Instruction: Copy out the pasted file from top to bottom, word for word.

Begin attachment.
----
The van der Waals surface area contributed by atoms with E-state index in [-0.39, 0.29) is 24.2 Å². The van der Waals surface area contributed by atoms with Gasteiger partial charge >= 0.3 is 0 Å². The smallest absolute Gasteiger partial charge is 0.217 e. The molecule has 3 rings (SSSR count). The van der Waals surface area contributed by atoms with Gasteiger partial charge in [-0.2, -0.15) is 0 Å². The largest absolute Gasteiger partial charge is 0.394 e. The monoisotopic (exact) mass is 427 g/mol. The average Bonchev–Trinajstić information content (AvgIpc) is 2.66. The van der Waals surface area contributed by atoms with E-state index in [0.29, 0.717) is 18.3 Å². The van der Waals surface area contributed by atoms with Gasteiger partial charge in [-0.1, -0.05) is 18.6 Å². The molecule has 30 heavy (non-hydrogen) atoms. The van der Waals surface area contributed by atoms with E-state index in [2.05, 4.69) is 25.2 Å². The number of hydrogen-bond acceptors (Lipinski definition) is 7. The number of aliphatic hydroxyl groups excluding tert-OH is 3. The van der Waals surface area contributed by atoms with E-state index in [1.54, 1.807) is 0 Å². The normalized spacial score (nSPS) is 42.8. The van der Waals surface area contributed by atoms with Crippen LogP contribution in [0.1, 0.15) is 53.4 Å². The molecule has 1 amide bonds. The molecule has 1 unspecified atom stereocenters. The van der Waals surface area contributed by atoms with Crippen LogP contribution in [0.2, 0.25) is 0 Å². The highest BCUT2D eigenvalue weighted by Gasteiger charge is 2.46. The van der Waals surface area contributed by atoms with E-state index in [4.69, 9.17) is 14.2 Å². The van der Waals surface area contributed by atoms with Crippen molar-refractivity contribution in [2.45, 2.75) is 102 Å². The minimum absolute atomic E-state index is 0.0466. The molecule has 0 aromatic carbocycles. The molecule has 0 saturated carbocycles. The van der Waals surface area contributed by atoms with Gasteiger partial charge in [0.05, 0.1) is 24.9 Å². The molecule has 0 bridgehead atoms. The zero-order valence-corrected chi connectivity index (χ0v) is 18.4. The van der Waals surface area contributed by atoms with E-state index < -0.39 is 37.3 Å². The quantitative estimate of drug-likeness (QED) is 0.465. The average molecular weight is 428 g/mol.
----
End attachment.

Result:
The van der Waals surface area contributed by atoms with E-state index in [-0.39, 0.29) is 24.2 Å². The van der Waals surface area contributed by atoms with Gasteiger partial charge >= 0.3 is 0 Å². The smallest absolute Gasteiger partial charge is 0.217 e. The molecule has 3 rings (SSSR count). The van der Waals surface area contributed by atoms with Gasteiger partial charge in [-0.2, -0.15) is 0 Å². The largest absolute Gasteiger partial charge is 0.394 e. The monoisotopic (exact) mass is 427 g/mol. The average Bonchev–Trinajstić information content (AvgIpc) is 2.66. The van der Waals surface area contributed by atoms with E-state index in [0.29, 0.717) is 18.3 Å². The van der Waals surface area contributed by atoms with Gasteiger partial charge in [-0.1, -0.05) is 18.6 Å². The molecule has 30 heavy (non-hydrogen) atoms. The van der Waals surface area contributed by atoms with E-state index in [2.05, 4.69) is 25.2 Å². The number of hydrogen-bond acceptors (Lipinski definition) is 7. The number of aliphatic hydroxyl groups excluding tert-OH is 3. The van der Waals surface area contributed by atoms with E-state index in [1.54, 1.807) is 0 Å². The normalized spacial score (nSPS) is 42.8. The van der Waals surface area contributed by atoms with Crippen LogP contribution in [0.1, 0.15) is 53.4 Å². The molecule has 1 amide bonds. The molecule has 1 unspecified atom stereocenters. The van der Waals surface area contributed by atoms with Crippen LogP contribution in [0.2, 0.25) is 0 Å². The highest BCUT2D eigenvalue weighted by Gasteiger charge is 2.46. The van der Waals surface area contributed by atoms with E-state index in [4.69, 9.17) is 14.2 Å². The van der Waals surface area contributed by atoms with Crippen molar-refractivity contribution in [2.45, 2.75) is 102 Å². The minimum absolute atomic E-state index is 0.0466. The molecule has 0 aromatic carbocycles. The molecule has 0 saturated carbocycles. The van der Waals surface area contributed by atoms with Gasteiger partial charge in [0.05, 0.1) is 24.9 Å². The molecule has 0 bridgehead atoms. The zero-order valence-corrected chi connectivity index (χ0v) is 18.4. The van der Waals surface area contributed by atoms with E-state index < -0.39 is 37.3 Å². The quantitative estimate of drug-likeness (QED) is 0.465. The average molecular weight is 428 g/mol.